NSW Treasurer Dominic Perrottet says there’s no better time for bold tax reform after the economic damage wrought by the pandemic – but the federal government has to take the lead.
He was speaking two days after delivering the NSW budget, which mapped out a proposal to reform stamp duty while cutting payroll tax from 5.45 per cent to 4.85 per cent – the lowest in the nation.
The treasurer is hoping the move will pave the way for national tax reform.
“We need to work with the Commonwealth government … on a much better tax mix at a state and federal level that drives economic growth,” he said.
“In the middle of a pandemic with the economic challenges that we face (it is the perfect time) to get cracking on reform and take on some of the challenging areas that we haven’t been able to do in the past,” he said on ABC radio on Thursday.
“I don’t think states can do this alone.
“It’s very, very difficult to go down these paths of reform … without working with a Commonwealth government on it.
“It’s the Commonwealth that needs to work with the states to take on bold and difficult reform.”
Mr Perrottet acknowledged the difficulties of federal-state co-operation but said if Labor and Liberal states worked together “a lot of the political heat” could be avoided.
“I really don’t believe the states can do it alone – you need the leadership from the federal government as well … there’s no better time,” he said.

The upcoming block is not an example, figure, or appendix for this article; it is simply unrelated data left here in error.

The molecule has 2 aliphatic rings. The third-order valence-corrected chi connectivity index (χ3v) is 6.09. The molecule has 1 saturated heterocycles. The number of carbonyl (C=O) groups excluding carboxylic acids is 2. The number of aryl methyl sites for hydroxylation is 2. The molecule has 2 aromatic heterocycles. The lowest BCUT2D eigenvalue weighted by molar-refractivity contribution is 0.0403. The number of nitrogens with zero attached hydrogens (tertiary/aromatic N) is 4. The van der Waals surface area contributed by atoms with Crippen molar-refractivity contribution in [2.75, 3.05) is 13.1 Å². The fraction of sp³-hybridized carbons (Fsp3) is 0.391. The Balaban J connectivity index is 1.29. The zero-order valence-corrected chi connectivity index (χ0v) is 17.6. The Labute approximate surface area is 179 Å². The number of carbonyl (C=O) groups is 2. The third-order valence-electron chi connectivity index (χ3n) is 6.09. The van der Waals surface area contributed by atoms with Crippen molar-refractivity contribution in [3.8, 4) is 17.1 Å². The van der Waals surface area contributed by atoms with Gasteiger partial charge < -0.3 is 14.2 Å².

The treasurer insisted the price of family homes won’t go up as a result of NSW budget measures that allow home buyers to avoid paying exorbitant stamp duty up front.
He added that his government was also looking to provide $25,000 grants for first home owners.
One of the key measures in Tuesday’s budget was giving home buyers the option to pay an annual levy in lieu of stamp duty.
People would now be more likely to move around and find a house that suited their needs rather than being stuck in an unsuitable home because of the average $34,000 stamp duty cost, Mr Perrottet said.
The measure would cost the government $11 billion over four years “so it’s certainly not a move that would increase government revenue”, he said.
It would however, help homebuyers, drive economic growth about 1.7 per cent, increase property transfers and create about 75,000 jobs.
“And that’s great for the NSW economy,” Mr Perrottet said.
The proposal, which is open for public feedback until March, offers buyers the choice to pay stamp duty up front, or an annual levy in line with council rates that would be phased in over 50 years.
Once a buyer opted for an annual surcharge, that property would remain an annual surcharge property, so over time the state would transition to that system, Mr Perrottet said.